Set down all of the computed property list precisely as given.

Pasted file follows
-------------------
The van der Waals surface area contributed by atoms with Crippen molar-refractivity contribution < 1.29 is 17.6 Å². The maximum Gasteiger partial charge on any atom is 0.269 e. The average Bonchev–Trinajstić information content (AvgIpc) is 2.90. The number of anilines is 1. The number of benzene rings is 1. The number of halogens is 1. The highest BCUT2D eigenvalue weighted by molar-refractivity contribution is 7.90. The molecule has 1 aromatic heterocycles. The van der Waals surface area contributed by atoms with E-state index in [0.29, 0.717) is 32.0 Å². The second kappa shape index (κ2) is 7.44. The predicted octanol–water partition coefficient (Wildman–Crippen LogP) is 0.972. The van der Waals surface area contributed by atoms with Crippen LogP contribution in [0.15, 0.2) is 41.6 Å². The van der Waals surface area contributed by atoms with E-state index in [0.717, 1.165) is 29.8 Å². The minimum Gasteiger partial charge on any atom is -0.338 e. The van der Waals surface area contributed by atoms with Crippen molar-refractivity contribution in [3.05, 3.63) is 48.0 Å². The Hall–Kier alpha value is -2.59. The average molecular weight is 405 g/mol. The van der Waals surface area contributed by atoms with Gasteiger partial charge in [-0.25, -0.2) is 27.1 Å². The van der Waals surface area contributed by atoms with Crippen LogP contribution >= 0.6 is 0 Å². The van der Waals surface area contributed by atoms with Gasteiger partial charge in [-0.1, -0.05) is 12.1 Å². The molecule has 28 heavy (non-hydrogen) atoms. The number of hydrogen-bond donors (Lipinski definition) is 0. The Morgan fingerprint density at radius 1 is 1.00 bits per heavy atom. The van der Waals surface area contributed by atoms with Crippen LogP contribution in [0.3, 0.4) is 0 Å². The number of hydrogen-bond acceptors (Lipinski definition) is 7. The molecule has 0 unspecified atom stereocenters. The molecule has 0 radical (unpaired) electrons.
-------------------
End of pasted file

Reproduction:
The van der Waals surface area contributed by atoms with Crippen molar-refractivity contribution < 1.29 is 17.6 Å². The maximum Gasteiger partial charge on any atom is 0.269 e. The average Bonchev–Trinajstić information content (AvgIpc) is 2.90. The number of anilines is 1. The number of benzene rings is 1. The number of halogens is 1. The highest BCUT2D eigenvalue weighted by molar-refractivity contribution is 7.90. The molecule has 1 aromatic heterocycles. The van der Waals surface area contributed by atoms with E-state index in [0.29, 0.717) is 32.0 Å². The second kappa shape index (κ2) is 7.44. The predicted octanol–water partition coefficient (Wildman–Crippen LogP) is 0.972. The van der Waals surface area contributed by atoms with Crippen LogP contribution in [0.15, 0.2) is 41.6 Å². The van der Waals surface area contributed by atoms with E-state index in [0.717, 1.165) is 29.8 Å². The minimum Gasteiger partial charge on any atom is -0.338 e. The van der Waals surface area contributed by atoms with Crippen molar-refractivity contribution in [3.05, 3.63) is 48.0 Å². The Hall–Kier alpha value is -2.59. The average molecular weight is 405 g/mol. The van der Waals surface area contributed by atoms with Gasteiger partial charge in [-0.25, -0.2) is 27.1 Å². The van der Waals surface area contributed by atoms with Crippen LogP contribution >= 0.6 is 0 Å². The van der Waals surface area contributed by atoms with Gasteiger partial charge in [-0.1, -0.05) is 12.1 Å². The molecule has 28 heavy (non-hydrogen) atoms. The number of hydrogen-bond donors (Lipinski definition) is 0. The Morgan fingerprint density at radius 1 is 1.00 bits per heavy atom. The van der Waals surface area contributed by atoms with Crippen LogP contribution in [0.3, 0.4) is 0 Å². The number of hydrogen-bond acceptors (Lipinski definition) is 7. The molecule has 0 unspecified atom stereocenters. The molecule has 0 radical (unpaired) electrons.